The fishing outlook is promising, and these California trout destinations have been producing great angling action.
A short two years ago, there was a cloud of gloom hanging over California trout anglers. Sure, the fishing was good, but we were in the teeth of a horrible four-year drought. California streams were running extremely low and our lakes were drying up. It was bad.
What a difference a good soaking winter makes. The 2017 trout season started with full lakes and reservoirs and streams that were raging.
Early on, all that water was a mixed blessing. Our lakes were full of food and off color, and the trout were scattered at most locations. Streams were flowing so briskly that they were largely unfishable.
- Click Here: More articles about California from G&F
Conditions didn’t really become fishable until May, but when they did Golden State anglers enjoyed epic action at scores of destinations north to south. While trout fishing was very good overall, some waters shined. And visiting trouters enjoyed exceptional results.
Using last year’s success as an indication of what’s in store this season let’s start in the north and work our way down the state, taking a look at a few destinations that are sure to offer lights out action this spring and summer.
1. LAKE ALMANOR
Tucked away near the headwaters of the Feather River in Northern California’s Plumas County is Lake Almanor, one of the state’s most exciting and challenging trout fishing destinations.
Situated at 4,500 feet in a conifer-studded valley and framed by views of Lassen Peak, Almanor provides a vivid contrast to the state’s foothill reservoirs, most of which are surround by rolling hills punctuated by heavy brush and squat oaks.
Almanor is home to monster trout. Anglers routinely boat browns that run 4 to 9 pounds and rainbows that average 3 and range up to 6, yet I’m not about to sugar coat the prospects that confront visiting trout anglers at Almanor.
Compared to other trout lake’s in the NorCal region, such as Shasta to the west and Eagle Lake to the east, the fishing at Almanor is often tough. It’s not a place you go and expect to reel in a limit of pan-size ’bows, despite the fact that the lake is full of trout. Almanor is a place you hit when you want to catch a few big beautiful browns and rainbows.
The factors responsible for Almanor’s incredible trout population are the same factors that make the lake challenging to fish. At the heart of the fishery is the lake’s cold, forage rich water. The North Fork and Hamilton Branch of the Feather River represent Almanor’s primary tributaries. Almanor’s consistently cool water temperatures allow its trout to spread out and remain spread out for much of the year. This means that many times the trout aren’t concentrated like they are at other fisheries.
- Click Here: Subscribe to Game & Fish Magazine
The forage base at Almanor is robust. The lake is home to clouds of pond smelt. And, since the lake is relatively shallow and nutrient rich, there are tons of aquatic insects for the trout to snack on, including massive inch-long hexagenia mayfly nymphs.
In a nutshell, the first hurdle for aspiring Almanor trouters is finding fish. The second hurdle is convincing fish that are surround by a constant buffet of forage to grab the offering at the end of your line. Yet, when you crack the case the rewards are often fabulous.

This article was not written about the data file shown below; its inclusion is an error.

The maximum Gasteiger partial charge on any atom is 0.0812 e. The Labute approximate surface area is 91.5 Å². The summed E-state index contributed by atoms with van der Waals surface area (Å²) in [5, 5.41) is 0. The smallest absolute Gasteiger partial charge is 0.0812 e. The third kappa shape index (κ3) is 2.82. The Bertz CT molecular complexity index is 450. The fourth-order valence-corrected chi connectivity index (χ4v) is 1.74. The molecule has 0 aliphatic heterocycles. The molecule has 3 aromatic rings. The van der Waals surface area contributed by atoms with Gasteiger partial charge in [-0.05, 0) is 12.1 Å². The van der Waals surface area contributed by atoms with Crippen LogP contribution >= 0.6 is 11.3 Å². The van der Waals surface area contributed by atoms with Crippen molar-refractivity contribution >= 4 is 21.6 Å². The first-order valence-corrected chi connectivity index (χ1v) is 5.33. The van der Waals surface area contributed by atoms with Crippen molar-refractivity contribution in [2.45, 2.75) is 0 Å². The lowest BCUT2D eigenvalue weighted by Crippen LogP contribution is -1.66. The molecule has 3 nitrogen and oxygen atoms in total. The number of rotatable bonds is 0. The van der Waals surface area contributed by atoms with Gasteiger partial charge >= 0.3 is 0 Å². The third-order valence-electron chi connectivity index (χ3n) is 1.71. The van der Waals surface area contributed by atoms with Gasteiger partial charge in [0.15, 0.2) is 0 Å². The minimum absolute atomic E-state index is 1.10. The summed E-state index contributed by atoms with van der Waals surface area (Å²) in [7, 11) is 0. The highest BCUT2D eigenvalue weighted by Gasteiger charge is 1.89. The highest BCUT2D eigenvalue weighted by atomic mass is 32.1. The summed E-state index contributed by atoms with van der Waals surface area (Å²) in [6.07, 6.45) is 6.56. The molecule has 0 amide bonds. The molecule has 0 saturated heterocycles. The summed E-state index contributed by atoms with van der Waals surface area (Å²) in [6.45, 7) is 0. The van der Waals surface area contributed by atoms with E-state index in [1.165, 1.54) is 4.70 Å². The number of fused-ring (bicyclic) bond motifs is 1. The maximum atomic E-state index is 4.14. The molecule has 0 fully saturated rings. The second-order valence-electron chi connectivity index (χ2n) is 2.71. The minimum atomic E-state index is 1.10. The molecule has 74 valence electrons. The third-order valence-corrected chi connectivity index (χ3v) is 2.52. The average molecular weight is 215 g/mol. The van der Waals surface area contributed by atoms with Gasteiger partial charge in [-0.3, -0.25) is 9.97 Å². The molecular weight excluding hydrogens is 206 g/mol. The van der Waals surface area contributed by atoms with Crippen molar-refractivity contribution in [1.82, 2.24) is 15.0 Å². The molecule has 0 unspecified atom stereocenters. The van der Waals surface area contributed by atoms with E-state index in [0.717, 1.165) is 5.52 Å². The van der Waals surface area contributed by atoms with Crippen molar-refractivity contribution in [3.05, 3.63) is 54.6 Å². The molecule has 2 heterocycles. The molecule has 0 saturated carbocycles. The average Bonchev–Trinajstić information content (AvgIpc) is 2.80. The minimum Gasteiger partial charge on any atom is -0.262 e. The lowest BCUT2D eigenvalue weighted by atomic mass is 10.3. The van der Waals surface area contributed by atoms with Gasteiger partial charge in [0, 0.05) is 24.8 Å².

I’ve fished Almanor many times over the past 30 years, and I only remember getting a limit of trout a few times. However, I’ve landed a few fish on every visit, and rarely do I land anything that weighs less than 3 pounds.
In the spring, there are a few proven approaches to hooking up. If you are interested in hooking a big brown in the 4- to 7-pound class and perhaps a bonus smallmouth or two that can range up to 5, speed troll the shallows with 3- to 4-inch minnow plugs. Keep the plugs well back of the boat and stay on the move, covering maximum ground. Rainbow trout and black over silver are the most consistently successful plug finishes.
For rainbows, you can move offshore and work the bottom in water that ranges from 15- to 30-feet deep. The ‘bows will respond to small briskly trolled spoons, but overall slow trolling either threaded worms or threaded 3-inch Gulp! or PowerBait minnows teamed with a small dodger is the money presentation.
Shore anglers enjoy some pretty solid action at Almanor in April and May while soaking salmon eggs on the bottom, floating inflated worms off the bottom or drifting worms or crickets suspended beneath slip bobbers.
2. PYRAMID LAKE
Moving south and east, we come to an epic destination that is a favorite among California trout anglers, despite the fact that it isn’t located in California.
Pyramid Lake covers 125,000 acres, making it one of the largest natural lakes in the state of Nevada. The scenery is spectacular, and the color of Pyramid Lake changes from shades of blue or gray, depending on the skies above.
The Pyramid Lake fishery showcases the famous Lahontan cutthroat trout that average 5 pounds and top out at over 30. At Pyramid, double-digit trout are common, and to be considered “big” a Pyramid cutthroat needs to go 15 plus. Fishermen from around the world have fished the lake in hopes of catching trophy trout.
- Click Here: When are the fish biting this week?
“In the spring, I really prefer to fish Pyramid with a spinning or fly rod from the bank,” advised local expert Mike McNeilly. “Your best bet will be to toss spoons like 3/4-ounce Kastmasters off deep drop-offs like Blockhouse Beach, Wino Beach, or Spider Point. The fishing will be slow, but don’t let that dissuade you. There will be a surprising number of big fish dragged onto the sand at Blockhouse by intrepid spoon flingers,” he noted.